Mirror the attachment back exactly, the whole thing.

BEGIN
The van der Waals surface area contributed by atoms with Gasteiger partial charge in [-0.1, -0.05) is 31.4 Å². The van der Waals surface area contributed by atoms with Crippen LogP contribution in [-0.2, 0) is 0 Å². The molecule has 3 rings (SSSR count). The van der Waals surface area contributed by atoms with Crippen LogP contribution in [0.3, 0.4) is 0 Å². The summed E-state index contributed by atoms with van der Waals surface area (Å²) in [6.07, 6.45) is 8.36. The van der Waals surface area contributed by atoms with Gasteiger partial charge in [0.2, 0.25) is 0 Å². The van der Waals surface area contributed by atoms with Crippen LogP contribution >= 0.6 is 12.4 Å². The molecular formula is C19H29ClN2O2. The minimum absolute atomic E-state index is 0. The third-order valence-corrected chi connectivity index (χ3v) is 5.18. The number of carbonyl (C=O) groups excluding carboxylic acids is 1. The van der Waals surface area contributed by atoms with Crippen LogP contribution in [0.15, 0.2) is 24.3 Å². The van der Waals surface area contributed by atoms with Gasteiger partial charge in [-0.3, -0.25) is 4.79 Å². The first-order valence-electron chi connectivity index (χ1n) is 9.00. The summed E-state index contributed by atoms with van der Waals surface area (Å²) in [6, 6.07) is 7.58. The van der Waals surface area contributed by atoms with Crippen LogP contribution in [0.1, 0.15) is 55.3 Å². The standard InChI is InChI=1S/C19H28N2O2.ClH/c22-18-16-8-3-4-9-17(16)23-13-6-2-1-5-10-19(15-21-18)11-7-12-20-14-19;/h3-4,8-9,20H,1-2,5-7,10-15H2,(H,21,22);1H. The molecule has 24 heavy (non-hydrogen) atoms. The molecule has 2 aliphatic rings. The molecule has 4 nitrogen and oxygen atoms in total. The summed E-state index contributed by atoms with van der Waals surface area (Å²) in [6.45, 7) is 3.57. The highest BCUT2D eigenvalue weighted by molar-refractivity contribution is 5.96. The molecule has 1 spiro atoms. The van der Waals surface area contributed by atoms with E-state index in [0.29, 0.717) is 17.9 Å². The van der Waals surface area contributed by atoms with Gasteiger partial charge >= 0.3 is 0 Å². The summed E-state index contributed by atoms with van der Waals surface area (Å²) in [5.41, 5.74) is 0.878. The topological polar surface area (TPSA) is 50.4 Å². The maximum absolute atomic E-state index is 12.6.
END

The van der Waals surface area contributed by atoms with Gasteiger partial charge in [-0.1, -0.05) is 31.4 Å². The van der Waals surface area contributed by atoms with Crippen LogP contribution in [-0.2, 0) is 0 Å². The molecule has 3 rings (SSSR count). The van der Waals surface area contributed by atoms with Crippen LogP contribution in [0.3, 0.4) is 0 Å². The summed E-state index contributed by atoms with van der Waals surface area (Å²) in [6.07, 6.45) is 8.36. The van der Waals surface area contributed by atoms with Gasteiger partial charge in [0.2, 0.25) is 0 Å². The van der Waals surface area contributed by atoms with Crippen LogP contribution >= 0.6 is 12.4 Å². The molecular formula is C19H29ClN2O2. The minimum absolute atomic E-state index is 0. The third-order valence-corrected chi connectivity index (χ3v) is 5.18. The number of carbonyl (C=O) groups excluding carboxylic acids is 1. The van der Waals surface area contributed by atoms with Crippen LogP contribution in [0.15, 0.2) is 24.3 Å². The van der Waals surface area contributed by atoms with Gasteiger partial charge in [-0.3, -0.25) is 4.79 Å². The first-order valence-electron chi connectivity index (χ1n) is 9.00. The summed E-state index contributed by atoms with van der Waals surface area (Å²) in [6, 6.07) is 7.58. The van der Waals surface area contributed by atoms with Crippen LogP contribution in [0.1, 0.15) is 55.3 Å². The standard InChI is InChI=1S/C19H28N2O2.ClH/c22-18-16-8-3-4-9-17(16)23-13-6-2-1-5-10-19(15-21-18)11-7-12-20-14-19;/h3-4,8-9,20H,1-2,5-7,10-15H2,(H,21,22);1H. The molecule has 24 heavy (non-hydrogen) atoms. The molecule has 2 aliphatic rings. The molecule has 4 nitrogen and oxygen atoms in total. The summed E-state index contributed by atoms with van der Waals surface area (Å²) in [6.45, 7) is 3.57. The highest BCUT2D eigenvalue weighted by molar-refractivity contribution is 5.96. The molecule has 1 spiro atoms. The van der Waals surface area contributed by atoms with E-state index in [0.29, 0.717) is 17.9 Å². The van der Waals surface area contributed by atoms with Gasteiger partial charge >= 0.3 is 0 Å². The summed E-state index contributed by atoms with van der Waals surface area (Å²) in [5.41, 5.74) is 0.878. The topological polar surface area (TPSA) is 50.4 Å². The maximum absolute atomic E-state index is 12.6.